Parrish Lewis/Netflix

A New Musical Netflix Series Starring Robbie Fairchild and Jenna Dewan Drops Tomorrow

A new show drops on Netflix tomorrow, and it's a dancer's dream come true. (No, it's not "Flirty Dancing.")

"Soundtrack," an episodic musical show from the creator of "Smash" and "Gossip Girl," has lots of dancing—but not one note of singing. That's right—when the characters on "Soundtrack" have a musical number, they lip-sync to the original artist's vocals.


Yes, it sounds incredibly cheesy. But there is some serious dance talent attached, including Robbie Fairchild, choreographer James Alsop, and Jenna Dewan, one of the show's stars. Plus, showrunner Joshua Safran has a compelling reason for choosing lip-syncing: "The characters are using songs they know to express themselves, like we all sing along and think about songs in our heads," Safran told Playbill. "When you do that, you're hearing that artist, not your own voice."

The show includes songs by Kelly Clarkson, Ray Charles, The Talking Heads and more, and each one was hand-picked to represent the character, what their taste in music might be, and what they're going through at that moment. In the age of the jukebox musical, it's refreshing to hear that Safran shaped the episodes based on the songs he was including, rather than just sticking songs into slots where they may not be completely relevant or necessary.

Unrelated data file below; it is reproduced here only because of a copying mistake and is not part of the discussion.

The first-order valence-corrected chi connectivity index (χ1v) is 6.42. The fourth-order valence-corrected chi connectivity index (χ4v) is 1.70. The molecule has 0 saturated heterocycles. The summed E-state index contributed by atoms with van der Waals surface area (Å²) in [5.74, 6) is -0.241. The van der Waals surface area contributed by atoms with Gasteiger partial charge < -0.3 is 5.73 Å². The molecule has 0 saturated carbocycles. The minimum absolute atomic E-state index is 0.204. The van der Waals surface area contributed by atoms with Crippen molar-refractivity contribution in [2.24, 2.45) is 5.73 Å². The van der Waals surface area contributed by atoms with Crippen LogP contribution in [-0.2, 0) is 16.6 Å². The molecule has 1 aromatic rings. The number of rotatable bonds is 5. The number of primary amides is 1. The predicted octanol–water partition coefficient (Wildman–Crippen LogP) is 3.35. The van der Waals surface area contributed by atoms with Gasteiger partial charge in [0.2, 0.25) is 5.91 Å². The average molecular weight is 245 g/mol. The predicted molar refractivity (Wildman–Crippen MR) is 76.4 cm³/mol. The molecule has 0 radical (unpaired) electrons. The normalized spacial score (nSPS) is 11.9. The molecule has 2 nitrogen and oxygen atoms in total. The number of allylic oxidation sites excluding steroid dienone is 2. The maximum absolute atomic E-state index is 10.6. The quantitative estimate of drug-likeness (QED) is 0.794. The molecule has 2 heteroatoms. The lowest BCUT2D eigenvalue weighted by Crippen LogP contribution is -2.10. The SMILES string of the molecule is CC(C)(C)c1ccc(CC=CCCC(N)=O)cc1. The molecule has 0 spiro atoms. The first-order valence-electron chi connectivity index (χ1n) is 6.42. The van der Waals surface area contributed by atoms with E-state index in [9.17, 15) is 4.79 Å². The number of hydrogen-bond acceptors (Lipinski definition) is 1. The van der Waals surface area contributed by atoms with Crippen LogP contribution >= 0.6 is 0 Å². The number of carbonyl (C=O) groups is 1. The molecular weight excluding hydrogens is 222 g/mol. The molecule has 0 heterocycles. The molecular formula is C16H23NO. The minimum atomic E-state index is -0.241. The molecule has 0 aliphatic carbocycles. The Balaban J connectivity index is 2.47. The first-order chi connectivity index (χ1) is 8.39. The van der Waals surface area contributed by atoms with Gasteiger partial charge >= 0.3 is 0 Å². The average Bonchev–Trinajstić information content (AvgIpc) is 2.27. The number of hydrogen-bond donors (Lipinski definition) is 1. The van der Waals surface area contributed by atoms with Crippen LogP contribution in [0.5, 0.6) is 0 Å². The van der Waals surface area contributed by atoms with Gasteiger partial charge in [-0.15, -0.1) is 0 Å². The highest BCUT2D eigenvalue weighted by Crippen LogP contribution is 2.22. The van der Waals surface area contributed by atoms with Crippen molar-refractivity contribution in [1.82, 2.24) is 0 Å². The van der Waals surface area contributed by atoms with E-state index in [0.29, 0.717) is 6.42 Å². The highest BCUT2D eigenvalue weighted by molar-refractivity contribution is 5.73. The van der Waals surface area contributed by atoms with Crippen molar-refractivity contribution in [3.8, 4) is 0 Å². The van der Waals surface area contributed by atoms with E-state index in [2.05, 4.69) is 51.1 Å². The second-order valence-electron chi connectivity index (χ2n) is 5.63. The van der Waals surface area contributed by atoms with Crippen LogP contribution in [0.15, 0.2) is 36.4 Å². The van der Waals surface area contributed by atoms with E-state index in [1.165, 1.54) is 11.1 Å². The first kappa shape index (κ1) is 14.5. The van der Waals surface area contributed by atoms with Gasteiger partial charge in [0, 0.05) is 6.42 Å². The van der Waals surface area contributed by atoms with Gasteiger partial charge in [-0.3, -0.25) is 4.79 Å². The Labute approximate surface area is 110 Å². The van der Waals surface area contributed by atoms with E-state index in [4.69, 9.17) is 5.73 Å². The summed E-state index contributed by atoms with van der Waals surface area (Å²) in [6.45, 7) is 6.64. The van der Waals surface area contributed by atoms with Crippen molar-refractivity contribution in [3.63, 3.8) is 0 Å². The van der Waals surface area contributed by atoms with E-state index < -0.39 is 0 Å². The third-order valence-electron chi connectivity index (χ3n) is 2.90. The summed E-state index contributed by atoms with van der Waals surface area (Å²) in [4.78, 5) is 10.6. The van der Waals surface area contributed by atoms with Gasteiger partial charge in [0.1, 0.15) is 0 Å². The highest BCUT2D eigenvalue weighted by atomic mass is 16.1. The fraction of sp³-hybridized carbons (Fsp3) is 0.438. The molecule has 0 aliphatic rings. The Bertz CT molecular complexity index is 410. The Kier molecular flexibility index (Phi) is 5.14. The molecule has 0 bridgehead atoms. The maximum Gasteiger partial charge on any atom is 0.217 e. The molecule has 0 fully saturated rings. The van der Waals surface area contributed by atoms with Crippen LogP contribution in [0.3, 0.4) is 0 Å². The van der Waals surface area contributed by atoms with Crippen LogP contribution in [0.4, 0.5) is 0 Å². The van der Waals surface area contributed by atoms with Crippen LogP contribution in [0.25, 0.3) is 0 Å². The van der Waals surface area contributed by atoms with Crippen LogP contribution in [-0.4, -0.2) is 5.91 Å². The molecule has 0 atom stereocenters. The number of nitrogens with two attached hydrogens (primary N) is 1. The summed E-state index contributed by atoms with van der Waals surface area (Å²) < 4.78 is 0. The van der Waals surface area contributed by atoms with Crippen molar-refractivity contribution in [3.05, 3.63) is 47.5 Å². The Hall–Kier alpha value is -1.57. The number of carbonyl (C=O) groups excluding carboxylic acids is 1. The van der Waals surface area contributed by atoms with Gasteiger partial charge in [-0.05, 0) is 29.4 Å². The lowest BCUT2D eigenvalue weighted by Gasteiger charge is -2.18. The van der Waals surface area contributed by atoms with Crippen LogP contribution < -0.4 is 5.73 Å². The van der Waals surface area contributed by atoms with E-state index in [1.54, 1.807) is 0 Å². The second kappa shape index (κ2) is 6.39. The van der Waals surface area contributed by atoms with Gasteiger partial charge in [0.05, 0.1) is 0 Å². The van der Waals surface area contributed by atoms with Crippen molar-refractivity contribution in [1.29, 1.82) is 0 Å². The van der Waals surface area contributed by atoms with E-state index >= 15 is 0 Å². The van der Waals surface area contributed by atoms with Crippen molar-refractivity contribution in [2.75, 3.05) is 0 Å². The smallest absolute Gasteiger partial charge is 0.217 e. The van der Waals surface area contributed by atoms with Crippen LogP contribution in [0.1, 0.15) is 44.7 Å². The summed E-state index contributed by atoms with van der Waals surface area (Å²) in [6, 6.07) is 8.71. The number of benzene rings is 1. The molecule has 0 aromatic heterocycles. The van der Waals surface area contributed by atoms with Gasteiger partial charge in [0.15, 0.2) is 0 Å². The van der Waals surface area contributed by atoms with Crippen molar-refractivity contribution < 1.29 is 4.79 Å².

A young man and woman dancing in an empty parking lot. They each have one leg crossed in front of the other, with their hands out to their sides. They look at each other and smile. She wears a long white belted dress, he wears jeans and a grey t shirt.

Paul James and Callie Hernandez

Parrish Lewis/Netflix

"Soundtrack" sounds like a unique opportunity for dancers who don't sing. But it also sounds like it...actually might be good? The jury is out until tomorrow, when the full series drops on Netflix.

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What It Was Like When Ruth Bader Ginsburg Was in the Audience—or Backstage

The 27 years that Ruth Bader Ginsburg spent on the U.S. Supreme Court were 27 years that she spent as one of Washington, D.C.'s most ardent, elegant and erudite supporters of the performing arts. The justice, who died on September 18 of metastatic cancer, was also an avid cultural tourist, traveling to the Santa Fe and Glimmerglass operas nearly every summer, as well as occasionally returning to catch shows in her native New York City.

Ginsburg's opera fandom was well known, but her tastes were wide-ranging. Particularly in the last 10 years of her life, after Ginsburg lost her beloved husband, Marty, it was not unusual for the petite justice and her security detail to be spotted at theaters several nights a week. She saw everything, from classic musicals to serious new plays, plus performances that defied classification, like Martha Clarke's dance drama Chéri, with Alessandra Ferri and Herman Cornejo, which toured to the Kennedy Center in 2014.

To honor Ginsburg, Dance Magazine asked three dance artists whose performances the justice attended to recall what Ginsburg meant to them.

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